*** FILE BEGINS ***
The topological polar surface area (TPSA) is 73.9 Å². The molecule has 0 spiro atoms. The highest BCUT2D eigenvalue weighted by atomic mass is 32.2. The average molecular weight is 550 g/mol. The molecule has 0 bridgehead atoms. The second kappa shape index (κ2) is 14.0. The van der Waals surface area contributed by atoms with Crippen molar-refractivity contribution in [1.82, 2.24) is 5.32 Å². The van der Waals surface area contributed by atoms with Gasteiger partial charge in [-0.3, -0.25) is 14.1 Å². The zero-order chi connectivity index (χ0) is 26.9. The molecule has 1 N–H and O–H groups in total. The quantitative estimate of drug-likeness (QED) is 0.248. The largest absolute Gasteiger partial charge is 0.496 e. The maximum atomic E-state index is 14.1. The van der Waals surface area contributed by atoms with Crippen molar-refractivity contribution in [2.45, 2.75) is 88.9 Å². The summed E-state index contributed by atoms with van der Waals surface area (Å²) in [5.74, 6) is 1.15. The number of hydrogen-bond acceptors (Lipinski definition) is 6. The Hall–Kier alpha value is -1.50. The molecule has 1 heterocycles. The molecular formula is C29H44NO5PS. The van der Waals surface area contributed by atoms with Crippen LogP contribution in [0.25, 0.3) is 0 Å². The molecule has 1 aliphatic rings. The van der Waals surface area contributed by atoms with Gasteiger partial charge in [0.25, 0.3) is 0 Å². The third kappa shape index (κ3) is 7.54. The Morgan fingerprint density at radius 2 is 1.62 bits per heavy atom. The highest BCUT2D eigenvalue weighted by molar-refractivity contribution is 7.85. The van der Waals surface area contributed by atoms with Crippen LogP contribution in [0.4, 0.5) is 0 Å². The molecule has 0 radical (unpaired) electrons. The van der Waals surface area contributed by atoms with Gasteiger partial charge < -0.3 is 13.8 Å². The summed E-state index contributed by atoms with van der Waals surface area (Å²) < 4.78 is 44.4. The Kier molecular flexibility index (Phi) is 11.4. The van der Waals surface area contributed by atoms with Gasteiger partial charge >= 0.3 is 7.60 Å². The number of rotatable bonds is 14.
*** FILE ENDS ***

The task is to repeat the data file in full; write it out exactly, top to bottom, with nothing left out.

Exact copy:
The topological polar surface area (TPSA) is 73.9 Å². The molecule has 0 spiro atoms. The highest BCUT2D eigenvalue weighted by atomic mass is 32.2. The average molecular weight is 550 g/mol. The molecule has 0 bridgehead atoms. The second kappa shape index (κ2) is 14.0. The van der Waals surface area contributed by atoms with Crippen molar-refractivity contribution in [1.82, 2.24) is 5.32 Å². The van der Waals surface area contributed by atoms with Gasteiger partial charge in [-0.3, -0.25) is 14.1 Å². The zero-order chi connectivity index (χ0) is 26.9. The molecule has 1 N–H and O–H groups in total. The quantitative estimate of drug-likeness (QED) is 0.248. The largest absolute Gasteiger partial charge is 0.496 e. The maximum atomic E-state index is 14.1. The van der Waals surface area contributed by atoms with Crippen molar-refractivity contribution in [2.45, 2.75) is 88.9 Å². The summed E-state index contributed by atoms with van der Waals surface area (Å²) in [5.74, 6) is 1.15. The number of hydrogen-bond acceptors (Lipinski definition) is 6. The Hall–Kier alpha value is -1.50. The molecule has 1 heterocycles. The molecular formula is C29H44NO5PS. The van der Waals surface area contributed by atoms with Crippen LogP contribution in [0.25, 0.3) is 0 Å². The molecule has 1 aliphatic rings. The van der Waals surface area contributed by atoms with Gasteiger partial charge in [0.25, 0.3) is 0 Å². The third kappa shape index (κ3) is 7.54. The Morgan fingerprint density at radius 2 is 1.62 bits per heavy atom. The highest BCUT2D eigenvalue weighted by molar-refractivity contribution is 7.85. The van der Waals surface area contributed by atoms with Crippen LogP contribution in [0.4, 0.5) is 0 Å². The molecule has 0 radical (unpaired) electrons. The van der Waals surface area contributed by atoms with Gasteiger partial charge < -0.3 is 13.8 Å². The summed E-state index contributed by atoms with van der Waals surface area (Å²) < 4.78 is 44.4. The Kier molecular flexibility index (Phi) is 11.4. The van der Waals surface area contributed by atoms with Gasteiger partial charge >= 0.3 is 7.60 Å². The number of rotatable bonds is 14.